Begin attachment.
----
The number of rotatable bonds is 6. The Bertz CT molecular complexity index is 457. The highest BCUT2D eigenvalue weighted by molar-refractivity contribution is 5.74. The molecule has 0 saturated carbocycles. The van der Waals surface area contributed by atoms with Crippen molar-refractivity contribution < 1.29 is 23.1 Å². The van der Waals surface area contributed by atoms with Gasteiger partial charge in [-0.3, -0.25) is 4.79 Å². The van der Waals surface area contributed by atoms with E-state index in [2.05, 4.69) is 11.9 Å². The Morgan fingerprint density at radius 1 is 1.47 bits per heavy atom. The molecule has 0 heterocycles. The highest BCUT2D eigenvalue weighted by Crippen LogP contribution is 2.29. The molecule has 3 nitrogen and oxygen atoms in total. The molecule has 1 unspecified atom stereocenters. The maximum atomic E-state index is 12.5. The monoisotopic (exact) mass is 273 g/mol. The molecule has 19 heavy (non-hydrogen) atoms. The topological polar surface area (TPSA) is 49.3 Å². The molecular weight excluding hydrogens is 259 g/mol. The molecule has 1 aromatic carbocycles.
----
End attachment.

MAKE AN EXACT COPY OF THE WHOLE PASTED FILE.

The number of rotatable bonds is 6. The Bertz CT molecular complexity index is 457. The highest BCUT2D eigenvalue weighted by molar-refractivity contribution is 5.74. The molecule has 0 saturated carbocycles. The van der Waals surface area contributed by atoms with Crippen molar-refractivity contribution < 1.29 is 23.1 Å². The van der Waals surface area contributed by atoms with Gasteiger partial charge in [-0.3, -0.25) is 4.79 Å². The van der Waals surface area contributed by atoms with E-state index in [2.05, 4.69) is 11.9 Å². The Morgan fingerprint density at radius 1 is 1.47 bits per heavy atom. The molecule has 0 heterocycles. The highest BCUT2D eigenvalue weighted by Crippen LogP contribution is 2.29. The molecule has 3 nitrogen and oxygen atoms in total. The molecule has 1 unspecified atom stereocenters. The maximum atomic E-state index is 12.5. The monoisotopic (exact) mass is 273 g/mol. The molecule has 19 heavy (non-hydrogen) atoms. The topological polar surface area (TPSA) is 49.3 Å². The molecular weight excluding hydrogens is 259 g/mol. The molecule has 1 aromatic carbocycles.